“It’s a lot of… I think we said we have 88 different concepts in the pass game, which meant he maybe got two reps on some of them. So some of those we’ll go back and get to, and you got to see them against different coverages. And that’s beneficial with Coach Chin (Defensive Coordinator Erik Chinander) and his defense. They’re playing multiple defenses. Fish does a great job on the back end. We see different coverages. We’re seeing off coverage. We’re seeing press coverage. We’re seeing some quarters. We’re seeing some zone and some man. So you like to see all those things, and I think that really helps our guys.”


Chubba Purdy

(AP Photo/Rebecca S. Gratz)

“I recruited Chubba when I got to Pitt, but it was a little late. He had been tied into some other schools, but I got to know him. I knew of his brother. I’d been to his high school a few times. I knew some of the high school coaches, and they really had a lot of nice things to say. I asked them would you take Brock, who’s had a great career, or would you take Chubba? They said Chubba’s more athletic, stronger arm, and it probably would be Chubba. He’s really grown.”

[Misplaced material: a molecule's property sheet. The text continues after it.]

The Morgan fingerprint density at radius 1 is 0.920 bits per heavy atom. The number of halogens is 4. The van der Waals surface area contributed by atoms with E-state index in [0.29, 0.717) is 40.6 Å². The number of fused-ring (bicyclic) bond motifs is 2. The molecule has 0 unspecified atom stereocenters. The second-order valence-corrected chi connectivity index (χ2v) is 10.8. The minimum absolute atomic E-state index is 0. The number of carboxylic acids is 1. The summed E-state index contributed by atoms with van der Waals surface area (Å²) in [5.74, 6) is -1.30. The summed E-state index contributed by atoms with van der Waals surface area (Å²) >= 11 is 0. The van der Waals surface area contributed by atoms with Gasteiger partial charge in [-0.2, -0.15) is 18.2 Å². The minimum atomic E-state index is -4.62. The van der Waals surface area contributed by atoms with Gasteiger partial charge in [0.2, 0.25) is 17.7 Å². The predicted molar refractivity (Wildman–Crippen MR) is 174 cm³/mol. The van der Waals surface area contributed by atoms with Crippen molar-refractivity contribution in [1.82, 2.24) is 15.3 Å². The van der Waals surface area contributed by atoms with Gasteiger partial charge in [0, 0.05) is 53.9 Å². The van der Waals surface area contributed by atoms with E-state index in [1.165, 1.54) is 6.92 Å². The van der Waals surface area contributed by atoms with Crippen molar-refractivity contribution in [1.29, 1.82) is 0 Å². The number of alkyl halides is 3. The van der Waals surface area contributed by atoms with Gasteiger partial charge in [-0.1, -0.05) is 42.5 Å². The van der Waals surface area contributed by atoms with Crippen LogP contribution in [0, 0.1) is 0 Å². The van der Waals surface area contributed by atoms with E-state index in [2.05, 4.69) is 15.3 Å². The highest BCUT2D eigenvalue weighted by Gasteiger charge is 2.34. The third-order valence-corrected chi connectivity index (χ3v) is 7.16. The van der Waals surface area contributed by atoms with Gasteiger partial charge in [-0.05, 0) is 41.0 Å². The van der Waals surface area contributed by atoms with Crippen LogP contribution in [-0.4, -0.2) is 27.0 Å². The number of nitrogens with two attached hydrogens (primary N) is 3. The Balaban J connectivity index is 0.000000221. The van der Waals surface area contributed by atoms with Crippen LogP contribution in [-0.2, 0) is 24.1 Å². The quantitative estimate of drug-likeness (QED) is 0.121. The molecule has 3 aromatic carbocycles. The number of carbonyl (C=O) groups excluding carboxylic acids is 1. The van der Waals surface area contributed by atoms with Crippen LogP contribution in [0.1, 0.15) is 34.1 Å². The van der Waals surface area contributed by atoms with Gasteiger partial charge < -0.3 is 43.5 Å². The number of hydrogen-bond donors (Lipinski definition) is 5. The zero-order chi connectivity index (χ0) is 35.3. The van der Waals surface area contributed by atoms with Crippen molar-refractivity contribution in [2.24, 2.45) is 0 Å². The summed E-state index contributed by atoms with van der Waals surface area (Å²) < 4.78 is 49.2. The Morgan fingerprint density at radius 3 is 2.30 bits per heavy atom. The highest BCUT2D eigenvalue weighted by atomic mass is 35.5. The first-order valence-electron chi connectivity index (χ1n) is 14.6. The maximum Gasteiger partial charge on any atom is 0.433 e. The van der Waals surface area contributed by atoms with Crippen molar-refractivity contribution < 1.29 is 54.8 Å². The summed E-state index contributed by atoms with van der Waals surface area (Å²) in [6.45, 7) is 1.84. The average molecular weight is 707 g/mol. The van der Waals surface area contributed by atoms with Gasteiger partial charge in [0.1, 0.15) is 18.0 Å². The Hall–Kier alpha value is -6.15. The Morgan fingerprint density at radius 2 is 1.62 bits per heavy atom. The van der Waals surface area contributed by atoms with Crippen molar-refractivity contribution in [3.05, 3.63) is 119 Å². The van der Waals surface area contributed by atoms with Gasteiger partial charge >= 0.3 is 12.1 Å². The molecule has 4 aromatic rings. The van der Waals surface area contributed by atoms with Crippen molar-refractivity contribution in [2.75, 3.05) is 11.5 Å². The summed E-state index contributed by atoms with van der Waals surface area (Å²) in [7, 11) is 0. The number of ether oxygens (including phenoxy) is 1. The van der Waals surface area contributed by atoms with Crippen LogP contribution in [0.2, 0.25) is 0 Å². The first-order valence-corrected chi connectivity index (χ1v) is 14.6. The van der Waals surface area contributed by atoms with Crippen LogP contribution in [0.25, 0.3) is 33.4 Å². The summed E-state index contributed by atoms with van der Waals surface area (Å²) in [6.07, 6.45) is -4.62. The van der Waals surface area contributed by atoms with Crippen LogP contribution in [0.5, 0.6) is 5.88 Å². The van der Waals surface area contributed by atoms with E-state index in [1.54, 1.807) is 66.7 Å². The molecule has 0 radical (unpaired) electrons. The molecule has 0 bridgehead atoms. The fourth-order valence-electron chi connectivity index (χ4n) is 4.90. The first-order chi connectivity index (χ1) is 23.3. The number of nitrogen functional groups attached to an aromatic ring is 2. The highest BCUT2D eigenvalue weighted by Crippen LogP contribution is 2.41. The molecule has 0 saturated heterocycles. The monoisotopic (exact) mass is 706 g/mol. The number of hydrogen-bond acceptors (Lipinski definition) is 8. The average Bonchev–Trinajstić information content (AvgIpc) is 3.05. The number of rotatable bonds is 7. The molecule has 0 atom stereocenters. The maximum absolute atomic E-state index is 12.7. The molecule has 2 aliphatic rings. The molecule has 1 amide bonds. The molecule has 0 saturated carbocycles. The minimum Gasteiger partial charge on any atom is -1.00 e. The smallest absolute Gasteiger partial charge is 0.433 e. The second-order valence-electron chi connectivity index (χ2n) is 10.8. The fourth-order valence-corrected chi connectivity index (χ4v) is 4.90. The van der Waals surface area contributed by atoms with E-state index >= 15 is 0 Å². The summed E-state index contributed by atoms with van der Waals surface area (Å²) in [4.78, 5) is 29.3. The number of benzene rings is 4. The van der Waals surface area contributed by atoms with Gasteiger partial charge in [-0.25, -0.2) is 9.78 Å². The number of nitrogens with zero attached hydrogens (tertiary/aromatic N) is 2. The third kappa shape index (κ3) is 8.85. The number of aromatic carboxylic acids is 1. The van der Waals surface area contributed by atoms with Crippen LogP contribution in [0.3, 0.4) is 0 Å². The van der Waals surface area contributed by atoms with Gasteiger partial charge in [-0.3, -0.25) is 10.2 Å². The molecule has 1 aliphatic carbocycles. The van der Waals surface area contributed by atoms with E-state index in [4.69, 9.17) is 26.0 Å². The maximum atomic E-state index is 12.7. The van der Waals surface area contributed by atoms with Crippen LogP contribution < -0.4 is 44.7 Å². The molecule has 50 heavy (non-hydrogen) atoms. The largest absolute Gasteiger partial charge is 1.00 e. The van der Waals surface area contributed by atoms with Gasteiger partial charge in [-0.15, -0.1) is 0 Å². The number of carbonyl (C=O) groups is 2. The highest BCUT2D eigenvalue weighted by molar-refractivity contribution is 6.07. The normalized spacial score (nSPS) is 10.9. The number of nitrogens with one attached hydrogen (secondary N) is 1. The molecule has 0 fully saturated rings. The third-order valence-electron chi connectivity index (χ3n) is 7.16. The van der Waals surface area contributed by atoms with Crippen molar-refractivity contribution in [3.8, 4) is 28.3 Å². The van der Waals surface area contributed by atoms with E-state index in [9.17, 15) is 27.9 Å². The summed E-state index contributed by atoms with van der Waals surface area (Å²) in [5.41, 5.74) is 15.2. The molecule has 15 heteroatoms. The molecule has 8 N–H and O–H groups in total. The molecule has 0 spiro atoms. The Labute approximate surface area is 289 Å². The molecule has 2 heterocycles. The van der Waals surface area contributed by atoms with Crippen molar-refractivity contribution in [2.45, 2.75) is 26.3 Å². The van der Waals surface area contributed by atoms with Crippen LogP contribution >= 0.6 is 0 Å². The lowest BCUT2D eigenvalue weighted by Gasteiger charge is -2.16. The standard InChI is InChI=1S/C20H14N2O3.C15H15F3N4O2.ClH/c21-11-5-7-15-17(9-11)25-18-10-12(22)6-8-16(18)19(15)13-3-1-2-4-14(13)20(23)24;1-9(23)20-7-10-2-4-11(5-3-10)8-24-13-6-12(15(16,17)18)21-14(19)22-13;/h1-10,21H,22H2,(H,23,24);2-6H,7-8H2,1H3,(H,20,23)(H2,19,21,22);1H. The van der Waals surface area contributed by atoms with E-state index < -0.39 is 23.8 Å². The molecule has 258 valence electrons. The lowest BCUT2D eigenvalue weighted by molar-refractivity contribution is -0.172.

“Unfortunately, he got a foot problem early and tried to go in the spring for the first three days, and we had to back him off through the spring break. He got five practices at the end and has really made a tremendous jump in understanding the offense and understanding defense. It was the first spring game he’s ever played, and he did alright there. I think this offseason has been really beneficial for him all the way through. A lot more confident in what we’re doing and the questions he’s asking, he’s understanding, he’s seeing things on film. “Hey, what’s this, what’s that,” from the defenses… not our defense but Northwestern or Oklahoma or even North Dakota, those people.”